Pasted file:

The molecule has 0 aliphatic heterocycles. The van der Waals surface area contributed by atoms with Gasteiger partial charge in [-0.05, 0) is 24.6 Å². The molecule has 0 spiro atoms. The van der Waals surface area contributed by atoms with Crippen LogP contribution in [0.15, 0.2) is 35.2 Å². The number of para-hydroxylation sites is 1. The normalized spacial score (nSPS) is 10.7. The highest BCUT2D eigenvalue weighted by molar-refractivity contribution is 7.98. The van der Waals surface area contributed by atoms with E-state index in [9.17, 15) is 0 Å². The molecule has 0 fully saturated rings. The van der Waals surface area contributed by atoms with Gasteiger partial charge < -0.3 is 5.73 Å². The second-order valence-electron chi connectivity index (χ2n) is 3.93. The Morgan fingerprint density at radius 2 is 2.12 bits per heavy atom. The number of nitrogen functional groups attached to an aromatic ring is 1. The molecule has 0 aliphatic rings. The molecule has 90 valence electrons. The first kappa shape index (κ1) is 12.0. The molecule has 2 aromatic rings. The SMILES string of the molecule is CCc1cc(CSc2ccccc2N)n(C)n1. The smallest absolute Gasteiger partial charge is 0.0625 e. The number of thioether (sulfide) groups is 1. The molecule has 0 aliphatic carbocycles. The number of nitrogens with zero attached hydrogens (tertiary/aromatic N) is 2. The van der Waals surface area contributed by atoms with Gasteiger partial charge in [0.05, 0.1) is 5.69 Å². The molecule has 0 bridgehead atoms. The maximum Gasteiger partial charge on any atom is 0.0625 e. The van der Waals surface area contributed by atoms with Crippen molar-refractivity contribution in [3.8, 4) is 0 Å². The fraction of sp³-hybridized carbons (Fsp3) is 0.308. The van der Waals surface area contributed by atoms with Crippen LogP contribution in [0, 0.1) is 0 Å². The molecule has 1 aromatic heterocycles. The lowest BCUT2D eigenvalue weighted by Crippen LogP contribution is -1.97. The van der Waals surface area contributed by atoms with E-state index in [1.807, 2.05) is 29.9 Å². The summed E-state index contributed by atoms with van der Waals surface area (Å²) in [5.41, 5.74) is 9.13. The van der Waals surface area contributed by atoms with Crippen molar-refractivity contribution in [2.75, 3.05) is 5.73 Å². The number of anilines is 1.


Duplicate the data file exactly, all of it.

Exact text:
The molecule has 0 aliphatic heterocycles. The van der Waals surface area contributed by atoms with Gasteiger partial charge in [-0.05, 0) is 24.6 Å². The molecule has 0 spiro atoms. The van der Waals surface area contributed by atoms with Crippen LogP contribution in [0.15, 0.2) is 35.2 Å². The number of para-hydroxylation sites is 1. The normalized spacial score (nSPS) is 10.7. The highest BCUT2D eigenvalue weighted by molar-refractivity contribution is 7.98. The van der Waals surface area contributed by atoms with E-state index in [9.17, 15) is 0 Å². The molecule has 0 fully saturated rings. The van der Waals surface area contributed by atoms with Gasteiger partial charge < -0.3 is 5.73 Å². The second-order valence-electron chi connectivity index (χ2n) is 3.93. The Morgan fingerprint density at radius 2 is 2.12 bits per heavy atom. The number of nitrogen functional groups attached to an aromatic ring is 1. The molecule has 0 aliphatic rings. The molecule has 90 valence electrons. The first kappa shape index (κ1) is 12.0. The molecule has 2 aromatic rings. The SMILES string of the molecule is CCc1cc(CSc2ccccc2N)n(C)n1. The smallest absolute Gasteiger partial charge is 0.0625 e. The number of thioether (sulfide) groups is 1. The molecule has 0 aliphatic carbocycles. The number of nitrogens with zero attached hydrogens (tertiary/aromatic N) is 2. The van der Waals surface area contributed by atoms with Gasteiger partial charge in [0.05, 0.1) is 5.69 Å². The molecule has 0 bridgehead atoms. The maximum Gasteiger partial charge on any atom is 0.0625 e. The van der Waals surface area contributed by atoms with Crippen molar-refractivity contribution in [3.8, 4) is 0 Å². The fraction of sp³-hybridized carbons (Fsp3) is 0.308. The van der Waals surface area contributed by atoms with Crippen LogP contribution in [0, 0.1) is 0 Å². The molecule has 1 aromatic heterocycles. The lowest BCUT2D eigenvalue weighted by Crippen LogP contribution is -1.97. The van der Waals surface area contributed by atoms with E-state index in [1.807, 2.05) is 29.9 Å². The summed E-state index contributed by atoms with van der Waals surface area (Å²) in [5.41, 5.74) is 9.13. The van der Waals surface area contributed by atoms with Crippen molar-refractivity contribution in [2.75, 3.05) is 5.73 Å². The number of anilines is 1.